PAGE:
I've recommended Kitchen, and I'll do so again. And again I'll say that such scholars are not leering, shifty-eyed apologists that peddle cheap lies and half-truths to make their religion look better. As a sort of a code of honor, I try to always recommend sources highly respected in their field, the best when possible. Unfortunately, the Old Testament isn't my specialty, but Paul has suggested some good reading, though mostly for the New Testament. On a related note for Paul, isn't Finkelstein rather minimalist in his view of Ancient Israel compared to the other sources you've listed? It isn't any big deal, but I thought he stood out among the others in that list. Also, yes, Metzger is great. It's sometimes hard to believe Erhman was a student of his. I think. I could be wrong.
“The Christian ideal has not been tried and found wanting; it has been found difficult and left untried.” -G.K. Chesterton

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Re: The origins of the Bible

#8

Post by PaulSacramento » Mon Jun 04, 2012 7:04 am

On a related note for Paul, isn't Finkelstein rather minimalist in his view of Ancient Israel compared to the other sources you've listed? It isn't any big deal, but I thought he stood out among the others in that list. Also, yes, Metzger is great. It's sometimes hard to believe Erhman was a student of his. I think. I could be wrong
.
I think it is import to read the pros and cons to everything.
To just read what makes the bible "true" is not enough, we must read what critics have to say about it also.
While NO ONE is ever unbias about the bible, some tend to have a more "complete" understanding about its TOTAL origins ( not just the divine inspiration part, but the transmission BEFORE it was "put on paper" and how it was preserved).
Erhman was one of MANY students of Mr.Metzger and Bruce liked his "skepticisim" enough to include him in his book to show the "arguments" against the authenticity of the NT canon, which shows the tremendous confidence Metzger had in that said authenticity.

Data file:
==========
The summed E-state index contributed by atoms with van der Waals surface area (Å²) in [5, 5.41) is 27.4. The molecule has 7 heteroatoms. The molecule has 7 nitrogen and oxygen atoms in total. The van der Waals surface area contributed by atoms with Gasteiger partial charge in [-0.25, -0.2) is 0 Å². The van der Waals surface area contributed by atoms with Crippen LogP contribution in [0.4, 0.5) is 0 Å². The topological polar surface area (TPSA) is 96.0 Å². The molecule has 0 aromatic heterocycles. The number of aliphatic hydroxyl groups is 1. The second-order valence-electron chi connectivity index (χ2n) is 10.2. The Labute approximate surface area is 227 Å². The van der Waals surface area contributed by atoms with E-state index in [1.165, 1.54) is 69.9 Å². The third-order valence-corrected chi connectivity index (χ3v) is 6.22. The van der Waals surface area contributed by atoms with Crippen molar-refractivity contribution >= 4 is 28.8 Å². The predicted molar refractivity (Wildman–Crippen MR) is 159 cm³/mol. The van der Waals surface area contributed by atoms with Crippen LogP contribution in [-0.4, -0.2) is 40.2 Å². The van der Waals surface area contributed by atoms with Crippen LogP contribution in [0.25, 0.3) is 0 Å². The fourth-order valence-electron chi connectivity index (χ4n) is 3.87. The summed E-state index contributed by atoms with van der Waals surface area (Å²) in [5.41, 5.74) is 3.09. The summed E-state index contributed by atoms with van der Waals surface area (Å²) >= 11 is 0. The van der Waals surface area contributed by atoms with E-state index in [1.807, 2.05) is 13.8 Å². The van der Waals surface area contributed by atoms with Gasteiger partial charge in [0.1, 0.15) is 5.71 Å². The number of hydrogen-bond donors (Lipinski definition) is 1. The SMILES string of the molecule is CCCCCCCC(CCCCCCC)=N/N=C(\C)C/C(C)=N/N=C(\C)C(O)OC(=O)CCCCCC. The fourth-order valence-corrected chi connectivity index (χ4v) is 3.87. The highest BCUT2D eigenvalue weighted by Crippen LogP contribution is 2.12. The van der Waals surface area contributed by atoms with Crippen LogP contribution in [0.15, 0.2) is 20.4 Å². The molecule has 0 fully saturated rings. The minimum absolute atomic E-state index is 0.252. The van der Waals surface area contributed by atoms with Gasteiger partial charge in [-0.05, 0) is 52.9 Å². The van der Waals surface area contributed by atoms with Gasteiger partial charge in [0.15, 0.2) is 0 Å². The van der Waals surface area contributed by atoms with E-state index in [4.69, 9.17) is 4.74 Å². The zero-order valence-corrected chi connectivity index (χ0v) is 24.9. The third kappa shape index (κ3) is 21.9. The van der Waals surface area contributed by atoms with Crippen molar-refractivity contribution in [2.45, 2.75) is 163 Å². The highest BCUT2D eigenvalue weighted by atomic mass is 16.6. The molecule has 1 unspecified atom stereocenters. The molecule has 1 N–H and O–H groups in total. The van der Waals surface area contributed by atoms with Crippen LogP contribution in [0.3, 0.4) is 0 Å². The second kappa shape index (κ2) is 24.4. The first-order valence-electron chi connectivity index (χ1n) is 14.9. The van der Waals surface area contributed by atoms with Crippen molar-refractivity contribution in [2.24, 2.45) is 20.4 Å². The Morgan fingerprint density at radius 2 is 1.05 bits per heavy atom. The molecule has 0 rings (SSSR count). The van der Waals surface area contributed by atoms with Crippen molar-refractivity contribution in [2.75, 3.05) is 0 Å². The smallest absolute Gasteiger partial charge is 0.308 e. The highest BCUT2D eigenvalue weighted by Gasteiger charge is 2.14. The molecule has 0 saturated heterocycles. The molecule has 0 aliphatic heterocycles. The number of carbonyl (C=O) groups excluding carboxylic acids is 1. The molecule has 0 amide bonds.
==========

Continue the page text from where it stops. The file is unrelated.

Bart is a facinating case, but that is another thread :)

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Re: The origins of the Bible

#9

Post by Icthus » Mon Jun 04, 2012 8:42 am

I agree with you, completely, Paul. One of the saddest things I've seen in my investigations is the way opposing views tend not to interact with each other. Too often, conservatives ignore the claims of liberal scholarship for little reason other than a prior commitment to a specific view of the Bible, and too often liberals dismiss the work of conservatives as mere apologetics. They simply talk past each other, or worse, resort to cheap tactics like setting up a strawman and then claim to have refuted one another. One of my theory professors once said of the history of literary theory that each successive generation of theorists does something entirely different than the last, not because the demonstrate their predecessors to have been wrong, but because they simply do different things. It certainly isn't a perfect analogy, but it is interesting (and disheartening) to see the way liberal and conservative scholars can ignore each other's work. I don't think I could live with myself if I only studied the evidence as presented by one side, and I certainly didn't mean to suggest that one shouldn't read Finkelstein, as one should never be afraid to read another viewpoint (not to mention that Finkelstein is a good scholar and should be read just for that). I'm not exactly a maximalist myself, to be honest. I just wanted to note that his work stands out among the others you listed who, though mostly dealing with the New Testament, tend to argue for the general reliability of the Biblical material they discuss.